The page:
Eye For Film >> Movies >> Liyana (2017) Film Review
Reviewed by: Jennie Kermode
Liyana is brave. Liyana is clever. Liyana is responsible for her family because her parents have died after contracting HIV. When their home are attacked by robbers, what will she do?
This might sound like a bit much for a children's story but it's absolutely on point for the Swazi orphans creating this tale. With the help of their teacher/support worker, Gcina Mhlophe, they are drawing on their own experiences and knowledge of the world to create a story, using collage materials to determine how key characters and scenes appear. This documentary details their work and, thanks to Shofela Coker's brilliant animation, lets us see the story itself as it unfolds.
One of the first things that stands out about these kids is how good they are at collaborative work. Rather than competing for attention, they're keen to pick up one another's ideas and easily reach agreement about different aspects of the story. Fundamentals of story structure are introduced along the way but they already have a keen idea of the logic of folk tales and find this easy to combine with realistic aspects of life as they know it, from disease (one quarter of all adults in Swaziland are HIV positive, with little available in the way of treatment) to child abuse and kidnap. Mhlophe explains how exploring these themes within the controlled space of fiction can help them to manage their own trauma, but it's not so much what openly distresses them as what they take for granted that makes an impression on the viewer.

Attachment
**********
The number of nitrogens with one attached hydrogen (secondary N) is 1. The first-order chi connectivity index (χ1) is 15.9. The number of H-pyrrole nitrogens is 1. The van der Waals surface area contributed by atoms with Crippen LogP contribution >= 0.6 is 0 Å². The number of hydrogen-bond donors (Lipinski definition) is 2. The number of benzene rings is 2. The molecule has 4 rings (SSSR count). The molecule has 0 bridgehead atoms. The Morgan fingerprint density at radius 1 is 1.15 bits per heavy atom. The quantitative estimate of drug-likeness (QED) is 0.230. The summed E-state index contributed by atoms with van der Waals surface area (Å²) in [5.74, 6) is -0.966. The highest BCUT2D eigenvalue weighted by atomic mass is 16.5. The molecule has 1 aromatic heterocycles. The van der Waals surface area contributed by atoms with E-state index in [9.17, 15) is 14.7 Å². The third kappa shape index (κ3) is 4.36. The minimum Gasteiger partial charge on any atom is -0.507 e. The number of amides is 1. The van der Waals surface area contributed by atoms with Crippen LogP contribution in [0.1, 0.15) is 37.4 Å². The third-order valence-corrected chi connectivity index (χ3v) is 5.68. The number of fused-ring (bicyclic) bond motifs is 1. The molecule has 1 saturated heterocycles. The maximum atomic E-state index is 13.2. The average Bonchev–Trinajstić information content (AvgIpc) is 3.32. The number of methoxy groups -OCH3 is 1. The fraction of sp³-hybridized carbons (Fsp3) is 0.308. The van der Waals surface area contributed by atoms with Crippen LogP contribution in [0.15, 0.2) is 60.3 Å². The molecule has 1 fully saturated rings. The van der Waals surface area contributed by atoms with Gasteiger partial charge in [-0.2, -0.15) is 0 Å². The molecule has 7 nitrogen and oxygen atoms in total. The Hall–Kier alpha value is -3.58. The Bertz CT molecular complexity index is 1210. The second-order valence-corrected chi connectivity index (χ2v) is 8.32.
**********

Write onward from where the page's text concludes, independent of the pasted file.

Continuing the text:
There are more familiar storybook elements here too. Crocodiles, a harsh desert, a fearsome monster. Children who have probably never seen the sea imagine how enjoyable it must be to lounge around on the beach. The importance of friendship is emphasised, as is the need to be resourceful when you're too small to fight as an adult might. through the process the children come to think of themselves in a different way. Telling a story gives them a sense that they could control the narratives of their own lives.
By taking subjects who are so new to creative work, the Kopps' film provides insights into the fundamental nature of storytelling, its psychological relevance and its importance in intellectual development. Despite everything they've been through the children are bright and engaging, becoming increasingly impassioned about their work as it develops. Although the documentary is aimed at adults, it has a universal quality that kids all around the world will engage with, giving them the chance to think about how others' lives differ from their own and what they have in common.
Sweetly entertaining despite the horrors it hints at, Liyana is a snapshot of a larger story with plenty of potential for a happy ending.Reviewed on: 08 Nov 2018